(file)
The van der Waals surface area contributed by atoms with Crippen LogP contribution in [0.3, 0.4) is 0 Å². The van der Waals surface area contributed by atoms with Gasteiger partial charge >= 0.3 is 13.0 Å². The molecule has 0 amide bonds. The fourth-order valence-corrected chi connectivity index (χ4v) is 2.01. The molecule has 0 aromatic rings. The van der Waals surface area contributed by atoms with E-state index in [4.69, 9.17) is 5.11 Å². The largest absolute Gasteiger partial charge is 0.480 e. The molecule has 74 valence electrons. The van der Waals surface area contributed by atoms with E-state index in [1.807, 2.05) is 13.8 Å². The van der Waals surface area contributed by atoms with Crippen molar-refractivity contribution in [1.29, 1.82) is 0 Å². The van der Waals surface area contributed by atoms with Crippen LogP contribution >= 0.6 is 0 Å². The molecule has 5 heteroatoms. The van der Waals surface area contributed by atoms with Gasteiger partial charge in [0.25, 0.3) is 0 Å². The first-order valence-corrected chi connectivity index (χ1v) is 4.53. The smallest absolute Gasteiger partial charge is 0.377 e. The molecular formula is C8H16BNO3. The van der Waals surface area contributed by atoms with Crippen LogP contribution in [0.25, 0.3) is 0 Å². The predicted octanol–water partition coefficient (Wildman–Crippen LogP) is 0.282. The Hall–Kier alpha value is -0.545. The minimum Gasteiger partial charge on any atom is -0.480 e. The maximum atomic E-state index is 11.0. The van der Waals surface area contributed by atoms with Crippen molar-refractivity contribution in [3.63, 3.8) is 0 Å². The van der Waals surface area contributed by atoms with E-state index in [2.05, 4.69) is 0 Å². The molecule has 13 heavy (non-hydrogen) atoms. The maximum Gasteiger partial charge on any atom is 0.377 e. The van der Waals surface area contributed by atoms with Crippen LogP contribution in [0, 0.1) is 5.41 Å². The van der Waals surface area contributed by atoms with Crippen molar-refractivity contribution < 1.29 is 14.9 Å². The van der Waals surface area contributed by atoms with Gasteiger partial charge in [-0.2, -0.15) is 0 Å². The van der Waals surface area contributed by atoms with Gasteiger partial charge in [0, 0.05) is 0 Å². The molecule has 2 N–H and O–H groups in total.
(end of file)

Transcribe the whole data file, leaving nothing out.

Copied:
The van der Waals surface area contributed by atoms with Crippen LogP contribution in [0.3, 0.4) is 0 Å². The van der Waals surface area contributed by atoms with Gasteiger partial charge >= 0.3 is 13.0 Å². The molecule has 0 amide bonds. The fourth-order valence-corrected chi connectivity index (χ4v) is 2.01. The molecule has 0 aromatic rings. The van der Waals surface area contributed by atoms with E-state index in [4.69, 9.17) is 5.11 Å². The largest absolute Gasteiger partial charge is 0.480 e. The molecule has 74 valence electrons. The van der Waals surface area contributed by atoms with E-state index in [1.807, 2.05) is 13.8 Å². The van der Waals surface area contributed by atoms with Crippen molar-refractivity contribution in [1.29, 1.82) is 0 Å². The van der Waals surface area contributed by atoms with Crippen LogP contribution >= 0.6 is 0 Å². The molecule has 5 heteroatoms. The van der Waals surface area contributed by atoms with Gasteiger partial charge in [0.25, 0.3) is 0 Å². The first-order valence-corrected chi connectivity index (χ1v) is 4.53. The smallest absolute Gasteiger partial charge is 0.377 e. The molecular formula is C8H16BNO3. The van der Waals surface area contributed by atoms with Crippen LogP contribution in [0.25, 0.3) is 0 Å². The predicted octanol–water partition coefficient (Wildman–Crippen LogP) is 0.282. The Hall–Kier alpha value is -0.545. The minimum Gasteiger partial charge on any atom is -0.480 e. The maximum atomic E-state index is 11.0. The van der Waals surface area contributed by atoms with Crippen molar-refractivity contribution in [3.63, 3.8) is 0 Å². The van der Waals surface area contributed by atoms with E-state index in [2.05, 4.69) is 0 Å². The molecule has 13 heavy (non-hydrogen) atoms. The maximum Gasteiger partial charge on any atom is 0.377 e. The van der Waals surface area contributed by atoms with Crippen LogP contribution in [0, 0.1) is 5.41 Å². The van der Waals surface area contributed by atoms with Crippen molar-refractivity contribution < 1.29 is 14.9 Å². The van der Waals surface area contributed by atoms with Gasteiger partial charge in [-0.2, -0.15) is 0 Å². The van der Waals surface area contributed by atoms with Gasteiger partial charge in [0, 0.05) is 0 Å². The molecule has 2 N–H and O–H groups in total.